Dec 21, 2018

Apple pulls some iPhone models from German stores

Photo: Lin Zejun/VCG via Getty Images

Apple said Thursday it would temporarily stop selling the iPhone 7 and iPhone 8 in its stores in Germany after a court there issued an injunction in a Qualcomm-related lawsuit.

Details: The ruling applies to iPhones that infringe on a Qualcomm patent related to power management, specifically those with an Intel modem and a chip from Qorvo.

  • Apple said it will appeal the decision and, in the meantime, continue to sell the iPhone XR, XS and XS Max in its 15 stores, adding that the older models remain available from carriers and retailers.
  • In order to have the injunction enforced, Qualcomm is required to post a hefty bond in case the decision is later overturned. Qualcomm said it plans to do so in a matter of days.

The context: The ruling follows a separate injunction issued recently in China over different patents. Apple issued a software update and continues to sell all iPhone models there.

  • Apple and its allies, meanwhile, are readying for an FTC trial against Qualcomm over its business practices, which is slated to start Jan. 4.

What they're saying:

  • Apple: "Qualcomm’s campaign is a desperate attempt to distract from the real issues between our companies. Their tactics, in the courts and in their everyday business, are harming innovation and harming consumers.  Qualcomm insists on charging exorbitant fees based on work they didn’t do and they are being investigated by governments all around the world for their behavior."
  • Qualcomm: "Two respected courts in two different jurisdictions just in the past two weeks have now confirmed the value of Qualcomm's patents and declared Apple an infringer, ordering a ban on iPhones in the important markets of Germany and China."
  • Intel: "Qualcomm's goal is not to vindicate its intellectual property rights, but rather to drive competition out of the market for premium modem chips, and to defend a business model that ultimately harms consumers."
  • Qorvo: "We believe our envelope tracking chip does not infringe the patent, and the court would have come to a different conclusion if it had considered all the evidence. We're disappointed that the inventor and designer of our chip, who attended the hearing, wasn't given the opportunity to testify."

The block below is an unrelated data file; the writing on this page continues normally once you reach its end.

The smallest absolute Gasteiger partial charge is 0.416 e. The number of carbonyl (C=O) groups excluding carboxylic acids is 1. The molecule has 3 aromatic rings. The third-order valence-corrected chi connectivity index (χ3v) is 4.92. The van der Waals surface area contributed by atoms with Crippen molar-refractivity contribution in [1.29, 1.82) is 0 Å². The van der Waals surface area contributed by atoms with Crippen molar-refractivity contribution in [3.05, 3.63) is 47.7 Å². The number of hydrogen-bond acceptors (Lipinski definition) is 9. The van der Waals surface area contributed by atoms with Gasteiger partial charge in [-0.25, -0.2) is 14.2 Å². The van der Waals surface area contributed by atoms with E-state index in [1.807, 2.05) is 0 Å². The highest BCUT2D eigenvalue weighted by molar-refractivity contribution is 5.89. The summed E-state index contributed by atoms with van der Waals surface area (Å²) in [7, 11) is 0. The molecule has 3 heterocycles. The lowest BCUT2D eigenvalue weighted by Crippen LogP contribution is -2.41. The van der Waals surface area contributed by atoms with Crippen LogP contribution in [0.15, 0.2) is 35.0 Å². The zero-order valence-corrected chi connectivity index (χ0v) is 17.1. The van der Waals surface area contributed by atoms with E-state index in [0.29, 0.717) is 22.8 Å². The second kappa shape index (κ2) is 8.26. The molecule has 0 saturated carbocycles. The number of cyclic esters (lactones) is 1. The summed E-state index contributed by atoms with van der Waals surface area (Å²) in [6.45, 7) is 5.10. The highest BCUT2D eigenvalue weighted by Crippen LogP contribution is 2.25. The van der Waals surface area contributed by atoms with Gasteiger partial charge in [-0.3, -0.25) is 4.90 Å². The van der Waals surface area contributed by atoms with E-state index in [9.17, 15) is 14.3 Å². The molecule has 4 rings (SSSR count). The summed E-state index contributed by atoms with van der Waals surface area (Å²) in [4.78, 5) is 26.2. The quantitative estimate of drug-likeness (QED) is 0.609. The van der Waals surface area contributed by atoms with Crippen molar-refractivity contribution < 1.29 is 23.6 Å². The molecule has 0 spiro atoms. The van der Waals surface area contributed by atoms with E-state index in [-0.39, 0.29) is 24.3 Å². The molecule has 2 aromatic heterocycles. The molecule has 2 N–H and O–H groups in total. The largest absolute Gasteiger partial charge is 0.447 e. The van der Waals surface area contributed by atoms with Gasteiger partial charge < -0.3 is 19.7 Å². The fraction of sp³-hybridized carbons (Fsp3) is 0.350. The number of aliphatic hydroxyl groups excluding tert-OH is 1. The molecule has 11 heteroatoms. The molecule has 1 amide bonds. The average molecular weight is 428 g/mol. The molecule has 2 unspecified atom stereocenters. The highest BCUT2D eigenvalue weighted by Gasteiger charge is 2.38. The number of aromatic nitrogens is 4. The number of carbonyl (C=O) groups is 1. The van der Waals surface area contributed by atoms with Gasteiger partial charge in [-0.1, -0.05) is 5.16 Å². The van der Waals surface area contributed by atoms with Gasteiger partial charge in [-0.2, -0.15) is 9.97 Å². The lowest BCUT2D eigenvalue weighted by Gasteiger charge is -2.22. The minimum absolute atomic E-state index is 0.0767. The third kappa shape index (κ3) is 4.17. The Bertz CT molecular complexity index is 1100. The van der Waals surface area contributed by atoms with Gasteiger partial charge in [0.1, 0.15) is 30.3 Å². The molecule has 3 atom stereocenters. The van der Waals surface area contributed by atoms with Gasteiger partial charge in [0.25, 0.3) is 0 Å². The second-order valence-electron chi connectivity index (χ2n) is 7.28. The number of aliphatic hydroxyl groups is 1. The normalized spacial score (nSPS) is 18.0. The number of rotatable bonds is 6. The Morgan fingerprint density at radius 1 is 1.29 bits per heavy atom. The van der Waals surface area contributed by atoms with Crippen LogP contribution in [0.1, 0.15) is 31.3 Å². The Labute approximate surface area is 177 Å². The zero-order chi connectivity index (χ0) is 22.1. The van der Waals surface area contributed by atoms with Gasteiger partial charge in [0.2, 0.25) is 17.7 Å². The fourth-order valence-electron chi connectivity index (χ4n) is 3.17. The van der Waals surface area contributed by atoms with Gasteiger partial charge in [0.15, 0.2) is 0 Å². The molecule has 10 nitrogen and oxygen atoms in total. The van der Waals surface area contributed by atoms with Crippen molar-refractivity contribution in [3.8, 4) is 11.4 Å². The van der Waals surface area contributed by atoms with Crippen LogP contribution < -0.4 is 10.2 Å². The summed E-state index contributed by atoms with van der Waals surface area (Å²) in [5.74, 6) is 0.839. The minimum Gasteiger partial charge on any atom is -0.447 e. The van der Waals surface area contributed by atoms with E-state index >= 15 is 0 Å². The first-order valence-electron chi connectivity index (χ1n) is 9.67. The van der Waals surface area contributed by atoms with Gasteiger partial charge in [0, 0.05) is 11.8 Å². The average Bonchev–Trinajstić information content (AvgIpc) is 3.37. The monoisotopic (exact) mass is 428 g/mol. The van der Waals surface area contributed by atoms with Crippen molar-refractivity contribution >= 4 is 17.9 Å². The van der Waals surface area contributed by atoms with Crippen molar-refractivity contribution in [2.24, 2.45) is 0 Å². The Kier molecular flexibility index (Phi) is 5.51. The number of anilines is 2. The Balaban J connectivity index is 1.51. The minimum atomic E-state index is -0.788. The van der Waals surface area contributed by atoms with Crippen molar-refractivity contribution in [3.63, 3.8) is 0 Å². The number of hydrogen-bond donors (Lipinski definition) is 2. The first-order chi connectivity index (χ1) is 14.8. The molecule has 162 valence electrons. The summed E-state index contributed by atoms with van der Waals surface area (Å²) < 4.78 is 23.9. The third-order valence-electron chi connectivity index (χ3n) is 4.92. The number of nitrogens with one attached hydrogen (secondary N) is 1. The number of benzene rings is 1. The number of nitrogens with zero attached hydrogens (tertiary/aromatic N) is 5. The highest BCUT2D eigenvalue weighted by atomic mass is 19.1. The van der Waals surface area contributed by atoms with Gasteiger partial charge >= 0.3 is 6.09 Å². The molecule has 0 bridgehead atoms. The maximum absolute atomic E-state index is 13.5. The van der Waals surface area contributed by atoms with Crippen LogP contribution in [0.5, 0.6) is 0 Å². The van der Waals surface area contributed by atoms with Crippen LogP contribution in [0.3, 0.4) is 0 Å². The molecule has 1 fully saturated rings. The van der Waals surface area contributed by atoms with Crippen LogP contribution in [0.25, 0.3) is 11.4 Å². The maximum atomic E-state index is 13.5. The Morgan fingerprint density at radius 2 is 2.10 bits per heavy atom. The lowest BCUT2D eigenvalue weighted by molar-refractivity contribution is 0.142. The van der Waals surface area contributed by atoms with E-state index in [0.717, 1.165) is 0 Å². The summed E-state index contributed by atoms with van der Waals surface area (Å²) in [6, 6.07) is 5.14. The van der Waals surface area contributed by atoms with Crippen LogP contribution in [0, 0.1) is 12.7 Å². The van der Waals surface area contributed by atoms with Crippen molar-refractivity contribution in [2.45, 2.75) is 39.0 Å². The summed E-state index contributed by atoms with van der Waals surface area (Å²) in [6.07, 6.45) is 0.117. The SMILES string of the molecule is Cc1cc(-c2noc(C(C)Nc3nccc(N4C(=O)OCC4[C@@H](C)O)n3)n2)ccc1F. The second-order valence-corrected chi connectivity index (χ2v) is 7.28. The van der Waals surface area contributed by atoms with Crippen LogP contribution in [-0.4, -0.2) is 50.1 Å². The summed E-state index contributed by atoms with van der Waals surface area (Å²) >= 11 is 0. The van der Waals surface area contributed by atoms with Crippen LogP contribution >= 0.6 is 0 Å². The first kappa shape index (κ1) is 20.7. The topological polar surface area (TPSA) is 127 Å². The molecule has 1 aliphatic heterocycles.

The bottom line: This case was already one of the biggest legal battles in tech, and the latest rulings have only increased the stakes.

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U.S. coronavirus updates: Death toll nears 11,000

Data: The Center for Systems Science and Engineering at Johns Hopkins; Map: Andrew Witherspoon/Axios

Recorded deaths from the novel coronavirus surpassed 10,900 in the U.S. early Tuesday, per Johns Hopkins data. More than 1,000 people in the U.S. have died of coronavirus-related conditions each day since April 1.

Why it matters: U.S. Surgeon General Jerome Adams said on Sunday this week will be "the hardest and saddest week of most Americans' lives" — calling it our "our Pearl Harbor, our 9/11 moment."

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Coronavirus dashboard

Illustration: Sarah Grillo/Axios

  1. Global: Total confirmed cases as of 11:30 p.m. ET: 1,347,803 — Total deaths: 74,807 — Total recoveries: 277,402Map.
  2. U.S.: Total confirmed cases as of 11:30 p.m. ET: 368,196 — Total deaths: 10,986 — Total recoveries: 19,828Map.
  3. Trump administration latest: President Trump's economic adviser Peter Navarro warned White House colleagues in late January the coronavirus could take over half a million American lives and cost close to $6 trillion, memos obtained by Axios show.
  4. 2020 update: Wisconsin Supreme Court blocks governor's attempt to delay in-person primary voting delayed until June.
  5. States latest: West Coast states send ventilators to New York and other states with more immediate need — Data suggest coronavirus curve may be flattening in New York, Gov. Andrew Cuomo said.
  6. World update: U.K. Prime Minister Boris Johnson moved to intensive care as coronavirus symptoms worsen.
  7. Stocks latest: The S&P 500 closed up 7% on Monday, while the Dow rose more than 1,500 points.
  8. What should I do? Pets, moving and personal health. Answers about the virus from Axios expertsWhat to know about social distancingQ&A: Minimizing your coronavirus risk.
  9. Other resources: CDC on how to avoid the virus, what to do if you get it.

Subscribe to Mike Allen's Axios AM to follow our coronavirus coverage each morning from your inbox.

Docs: Navarro memos warning mass death circulated West Wing in January

Image from a memo to President Trump

In late January, President Trump's economic adviser Peter Navarro warned his White House colleagues the novel coronavirus could take more than half a million American lives and cost close to $6 trillion, according to memos obtained by Axios.

  • By late February, Navarro was even more alarmed, and he warned his colleagues, in another memo, that up to two million Americans could die of the virus.

Driving the news: Navarro's grim estimates are set out in two memos — one dated Jan. 29 and addressed to the National Security Council, the other dated Feb. 23 and addressed to the president. The NSC circulated both memos around the White House and multiple agencies.

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